I wonder what our countries founders would think of us now? Could they even begin to imagine the type of fire arm available to every household? Would they think we have twisted their idea of a right to bear arms and a well-ordered militia until it is unrecognizable? Would they be proud of how we have treated their legacy?

There may be people of a different generation who lived or raised children during a time when Russia posed a real and present danger to their way of life and not just to elections. They lived through the Cuban missile crises and knew true fear for their families. They may poo-poo my alarmist attitude and say that we are making a mountain out of a molehill. Our country’s history has no shortage of dark and dangerous times. However, I would argue that the difference is that this real and present danger is homegrown instead of a mysterious foreign power far off across the sea.

Like the 80’s horror movie, the phone call is coming from inside the house.

I’m not an expert in Cold War history but to my knowledge no school children were killed from long-range missile strikes coming from a communist country. In contrast nearly 1,700 children and teens die by gun violence each year and 15,600 are injured by gun violence each year.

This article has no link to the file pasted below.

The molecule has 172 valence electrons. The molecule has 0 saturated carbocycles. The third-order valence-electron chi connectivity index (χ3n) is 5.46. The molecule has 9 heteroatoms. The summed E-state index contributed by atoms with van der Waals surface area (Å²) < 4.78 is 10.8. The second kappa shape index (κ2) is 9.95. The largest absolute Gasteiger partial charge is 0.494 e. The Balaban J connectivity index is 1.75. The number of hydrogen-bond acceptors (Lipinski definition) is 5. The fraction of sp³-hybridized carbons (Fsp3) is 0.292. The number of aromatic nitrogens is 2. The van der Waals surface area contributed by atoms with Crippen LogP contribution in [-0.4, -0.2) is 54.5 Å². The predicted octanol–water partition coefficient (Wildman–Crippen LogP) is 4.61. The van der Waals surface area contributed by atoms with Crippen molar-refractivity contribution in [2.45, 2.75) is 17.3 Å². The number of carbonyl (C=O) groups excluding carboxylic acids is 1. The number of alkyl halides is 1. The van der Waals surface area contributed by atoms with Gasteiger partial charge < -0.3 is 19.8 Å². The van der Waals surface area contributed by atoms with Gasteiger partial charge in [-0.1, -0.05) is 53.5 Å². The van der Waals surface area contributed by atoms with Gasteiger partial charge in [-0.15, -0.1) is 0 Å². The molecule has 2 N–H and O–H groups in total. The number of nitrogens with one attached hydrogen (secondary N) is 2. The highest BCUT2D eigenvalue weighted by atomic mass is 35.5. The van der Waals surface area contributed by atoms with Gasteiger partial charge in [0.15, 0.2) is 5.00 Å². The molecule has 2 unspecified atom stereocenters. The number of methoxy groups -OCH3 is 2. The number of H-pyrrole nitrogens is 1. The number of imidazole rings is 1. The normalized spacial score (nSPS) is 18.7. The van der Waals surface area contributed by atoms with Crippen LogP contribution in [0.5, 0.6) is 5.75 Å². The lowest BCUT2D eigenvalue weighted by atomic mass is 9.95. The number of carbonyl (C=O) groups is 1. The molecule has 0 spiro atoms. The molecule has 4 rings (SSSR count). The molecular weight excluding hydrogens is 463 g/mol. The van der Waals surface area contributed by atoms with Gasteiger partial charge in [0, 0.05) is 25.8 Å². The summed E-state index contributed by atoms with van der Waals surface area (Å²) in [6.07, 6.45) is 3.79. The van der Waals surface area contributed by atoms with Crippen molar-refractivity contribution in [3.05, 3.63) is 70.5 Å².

So what now?

Do I join the growing number of Americans who shrug their shoulders at the brutality of it all and chalk it up to the changing times we live in?

Do I give up believing that the safety and security of the many is not as important as the rights of the individual?

Do I continue beat against the powers that be and demand real change? Do I allow myself to be broken in the process?

Sadly, I don’t have answers to any of those questions and the uncertainty that we live in day-to-day has become a new, unfortunate, normal.

I have sat on this post for weeks and weeks. Every now and then I would come back to it and reread it. Wondering how to wrap it up, how to answer the unanswerable, wondering what comes next. Most of all, I wondered if anyone cares at all. I’ve poured my heart out about this before, many times. This post is just another lament of the same song just a different verse. This unfortunate new normal weighs heavy on me and I wonder if I’m the only one.

So, there is no way to wrap this up…because this unfortunate new normal is relentless. It is a violent thirst that cannot seem to be quenched.

 

One Response

  1. MICHELYNN MCKNIGHT

    Spot on! As boomers we did not have to worry about gun violence at school – or in many places it really didn’t exist in the towns where we lived. However, our parents who had lived through the Great Depression and WWII – and our grandparents who had lived through WWI and the Great Depression – had fears and worries we did not have. Some were hoarders not because of emotional issues, but because they had lived through times of great scarcity. Even if they did not have bomb shelters, they had fully stocked pantries of purchased and home-made canned foods.